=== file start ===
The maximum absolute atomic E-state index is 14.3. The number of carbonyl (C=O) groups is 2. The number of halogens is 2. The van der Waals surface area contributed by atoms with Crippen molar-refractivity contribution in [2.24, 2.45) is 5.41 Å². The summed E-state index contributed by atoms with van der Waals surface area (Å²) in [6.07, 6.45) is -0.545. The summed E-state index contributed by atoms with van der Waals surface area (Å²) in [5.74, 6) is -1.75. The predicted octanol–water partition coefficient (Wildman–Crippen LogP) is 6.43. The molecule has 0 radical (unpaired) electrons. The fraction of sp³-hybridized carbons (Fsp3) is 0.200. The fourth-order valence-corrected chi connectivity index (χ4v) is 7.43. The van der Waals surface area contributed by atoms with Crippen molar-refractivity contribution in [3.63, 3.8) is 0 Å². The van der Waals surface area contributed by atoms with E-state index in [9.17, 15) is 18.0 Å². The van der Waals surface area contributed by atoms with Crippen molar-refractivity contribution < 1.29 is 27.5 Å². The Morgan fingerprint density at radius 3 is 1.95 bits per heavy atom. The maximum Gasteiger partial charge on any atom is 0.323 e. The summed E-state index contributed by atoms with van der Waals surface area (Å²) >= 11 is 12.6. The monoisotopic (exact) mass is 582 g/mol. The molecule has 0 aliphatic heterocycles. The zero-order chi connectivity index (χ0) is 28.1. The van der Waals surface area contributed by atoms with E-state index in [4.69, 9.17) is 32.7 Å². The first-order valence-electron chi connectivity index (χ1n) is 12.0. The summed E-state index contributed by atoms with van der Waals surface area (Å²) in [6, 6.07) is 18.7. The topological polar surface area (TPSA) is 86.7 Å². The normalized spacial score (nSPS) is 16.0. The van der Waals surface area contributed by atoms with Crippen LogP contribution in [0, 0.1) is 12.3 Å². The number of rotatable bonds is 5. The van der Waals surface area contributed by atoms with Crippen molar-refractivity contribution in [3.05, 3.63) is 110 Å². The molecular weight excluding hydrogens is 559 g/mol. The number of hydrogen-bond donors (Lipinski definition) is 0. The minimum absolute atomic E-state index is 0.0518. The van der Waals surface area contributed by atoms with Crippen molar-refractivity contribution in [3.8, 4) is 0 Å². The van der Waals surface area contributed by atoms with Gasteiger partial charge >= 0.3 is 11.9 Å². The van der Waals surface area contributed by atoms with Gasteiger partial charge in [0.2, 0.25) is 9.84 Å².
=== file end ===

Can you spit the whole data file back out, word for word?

The maximum absolute atomic E-state index is 14.3. The number of carbonyl (C=O) groups is 2. The number of halogens is 2. The van der Waals surface area contributed by atoms with Crippen molar-refractivity contribution in [2.24, 2.45) is 5.41 Å². The summed E-state index contributed by atoms with van der Waals surface area (Å²) in [6.07, 6.45) is -0.545. The summed E-state index contributed by atoms with van der Waals surface area (Å²) in [5.74, 6) is -1.75. The predicted octanol–water partition coefficient (Wildman–Crippen LogP) is 6.43. The molecule has 0 radical (unpaired) electrons. The fraction of sp³-hybridized carbons (Fsp3) is 0.200. The fourth-order valence-corrected chi connectivity index (χ4v) is 7.43. The van der Waals surface area contributed by atoms with Crippen molar-refractivity contribution in [3.63, 3.8) is 0 Å². The van der Waals surface area contributed by atoms with E-state index in [9.17, 15) is 18.0 Å². The van der Waals surface area contributed by atoms with Crippen molar-refractivity contribution < 1.29 is 27.5 Å². The Morgan fingerprint density at radius 3 is 1.95 bits per heavy atom. The maximum Gasteiger partial charge on any atom is 0.323 e. The summed E-state index contributed by atoms with van der Waals surface area (Å²) >= 11 is 12.6. The monoisotopic (exact) mass is 582 g/mol. The molecule has 0 aliphatic heterocycles. The zero-order chi connectivity index (χ0) is 28.1. The van der Waals surface area contributed by atoms with E-state index in [4.69, 9.17) is 32.7 Å². The first-order valence-electron chi connectivity index (χ1n) is 12.0. The summed E-state index contributed by atoms with van der Waals surface area (Å²) in [6, 6.07) is 18.7. The topological polar surface area (TPSA) is 86.7 Å². The normalized spacial score (nSPS) is 16.0. The van der Waals surface area contributed by atoms with Crippen LogP contribution in [0, 0.1) is 12.3 Å². The number of rotatable bonds is 5. The van der Waals surface area contributed by atoms with Crippen molar-refractivity contribution in [3.05, 3.63) is 110 Å². The molecular weight excluding hydrogens is 559 g/mol. The number of hydrogen-bond donors (Lipinski definition) is 0. The minimum absolute atomic E-state index is 0.0518. The van der Waals surface area contributed by atoms with Crippen molar-refractivity contribution in [3.8, 4) is 0 Å². The van der Waals surface area contributed by atoms with Gasteiger partial charge >= 0.3 is 11.9 Å². The van der Waals surface area contributed by atoms with Gasteiger partial charge in [0.2, 0.25) is 9.84 Å².